For residents of Lamu, the sand dunes in Shella area are to them what the Nile is to the Egyptians.
Their presence is made more conspicuous by white sand covered in parts by shrubs and trees.
The Shella sand dunes are the only freshwater reservoirs serving more than 30,000 residents of the archipelago.
In fact, Lamu’s sand dunes are considered its economic, social, environmental and cultural lifeline.
They run through to the southern end of the island in Kizingoni to Ras Singue. They stretch for 12 kilometres, covering an area of about 958 hectares and rise to a height of at least 60 metres above sea level, forming a continuous ridge along Lamu Bay that protects against the strong open sea winds.
Abdallah Alawy, a conservationist in Lamu, said apart from providing fresh water, the sand dunes also serve another crucial function – as natural barriers against wind and waves and hence protecting inland areas from storm damage.
“The dunes act as the sole catchment area where rain water percolates through the sand. Wells have been dug at the dunes to provide water for Lamu Island,” Mr Alawy said.
"Had these sand dunes been nonexistent, I believe Lamu Island, including the old town, wouldn’t be existing,” explained.
Yusuf Ahmed cites the 2006 tsunami as one of the occurrences that illustrated how important the sand dunes are to the archipelago.
“Many East African coastlines were substantially affected with the exception of Lamu harbour. The sand dunes protected Lamu Island from the strong open sea tsunami winds,” he said.
But despite serving such crucial functions, the sand dunes are threatened, especially by the many developments coming up on the island.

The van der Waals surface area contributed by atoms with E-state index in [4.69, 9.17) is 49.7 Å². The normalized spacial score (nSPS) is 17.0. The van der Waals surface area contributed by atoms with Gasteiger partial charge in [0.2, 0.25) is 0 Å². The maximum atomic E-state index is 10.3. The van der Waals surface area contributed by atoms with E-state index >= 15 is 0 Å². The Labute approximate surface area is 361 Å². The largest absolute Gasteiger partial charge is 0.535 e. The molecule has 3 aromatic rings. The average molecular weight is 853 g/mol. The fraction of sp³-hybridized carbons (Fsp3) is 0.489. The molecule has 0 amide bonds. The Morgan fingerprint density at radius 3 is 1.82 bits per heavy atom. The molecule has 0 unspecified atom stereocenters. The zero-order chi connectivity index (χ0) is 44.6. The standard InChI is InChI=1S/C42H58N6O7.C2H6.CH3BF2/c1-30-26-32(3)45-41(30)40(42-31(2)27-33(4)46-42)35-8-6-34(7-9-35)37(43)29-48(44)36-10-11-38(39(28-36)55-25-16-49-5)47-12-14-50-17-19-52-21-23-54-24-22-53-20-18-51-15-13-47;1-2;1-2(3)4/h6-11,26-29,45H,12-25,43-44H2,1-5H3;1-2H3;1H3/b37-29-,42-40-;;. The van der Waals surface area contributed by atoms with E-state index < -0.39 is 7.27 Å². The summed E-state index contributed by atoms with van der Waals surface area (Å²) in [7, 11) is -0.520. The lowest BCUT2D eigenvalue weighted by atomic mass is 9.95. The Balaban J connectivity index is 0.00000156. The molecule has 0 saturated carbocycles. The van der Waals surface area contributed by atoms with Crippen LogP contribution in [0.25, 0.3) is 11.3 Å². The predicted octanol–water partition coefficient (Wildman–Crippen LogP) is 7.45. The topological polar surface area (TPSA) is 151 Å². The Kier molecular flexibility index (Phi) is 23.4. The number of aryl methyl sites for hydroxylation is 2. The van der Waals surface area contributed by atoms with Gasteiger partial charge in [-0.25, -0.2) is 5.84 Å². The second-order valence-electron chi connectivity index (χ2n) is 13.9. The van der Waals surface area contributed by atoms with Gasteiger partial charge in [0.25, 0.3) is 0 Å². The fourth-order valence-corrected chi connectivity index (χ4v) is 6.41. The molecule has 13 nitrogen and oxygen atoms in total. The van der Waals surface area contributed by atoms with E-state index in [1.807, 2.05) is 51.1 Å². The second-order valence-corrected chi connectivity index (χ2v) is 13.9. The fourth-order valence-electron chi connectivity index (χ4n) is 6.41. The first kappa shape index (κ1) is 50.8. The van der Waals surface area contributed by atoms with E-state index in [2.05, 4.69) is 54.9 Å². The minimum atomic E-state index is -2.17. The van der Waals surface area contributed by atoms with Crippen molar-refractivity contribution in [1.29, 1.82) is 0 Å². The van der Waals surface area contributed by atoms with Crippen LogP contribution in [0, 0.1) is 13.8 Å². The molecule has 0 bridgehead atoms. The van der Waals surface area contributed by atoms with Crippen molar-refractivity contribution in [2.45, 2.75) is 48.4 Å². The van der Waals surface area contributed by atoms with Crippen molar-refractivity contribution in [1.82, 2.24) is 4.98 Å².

Mohamed Athman, the executive director of the Lamu Marine Forum and an environmental rights defender, is concerned that the sand dunes might be depleted because of careless development.
Some people, he noted, have encroached on the dunes or attempted to.
“We’ve already begun witnessing frequent water scarcity and shortages in Lamu. The developments undertaken within the Shella sand dunes have resulted in exhausted aquifers on the island,” he said.
“In recent times, water has increasingly become saline. Something needs to be done urgently to preserve and protect our sand dunes.”
Bunu Bakari, an elder in Shella, said fresh water supply and proper sanitation are the key cornerstones of the island's economic survival.
“We’re happy having these sand dunes. They are Lamu Island’s ‘water tower’. They’re God-given as they’re the only freshwater catchment area. Let’s respect these treasured sand dunes,” Mr Bakari said.
Since the 1960s, the National Museums of Kenya (NMK) has been actively involved in the development of Lamu Old Town as a cultural heritage site owing to its centuries-old urban landscape, its unique architecture and an unperturbed traditional way of life.
NMK Curator Mohammed Mwenje noted that two of the complimentary buffer zone areas that are part of the natural landscape and from which the town draws its water and beauty are the dunes.
Efforts are underway to ensure they are protected, considering they are the only membrane between seawater and fresh water for the archipelago, Mr Mwenje said.
If any development is allowed on the dunes, he warned, Lamu will not have fresh water in the coming years.
In March 2002, NMK gazetted about 958 hectares of the sand dunes in Shella as a protected site under the Antiquities and Monument Act (Cap215) because development on the dunes would threaten island life.
“And that’s why NMK had to come in and gazette both the Lamu-Shela Sand Dunes and the Ras Kitau-Manda skyline as complimentary areas to the buffer zone of the Lamu World Heritage site.
“One of the major reasons for Lamu’s 700 years of continuous habitation lies in its relatively vast resources of potable water, the most prominent of which is the Shella Sand Dune regime …,” he said.
The dunes, he added, act “as a giant sponge, capable of absorbing and retaining rainwater, and as a membrane preventing seawater from mixing with underground water aquifers”.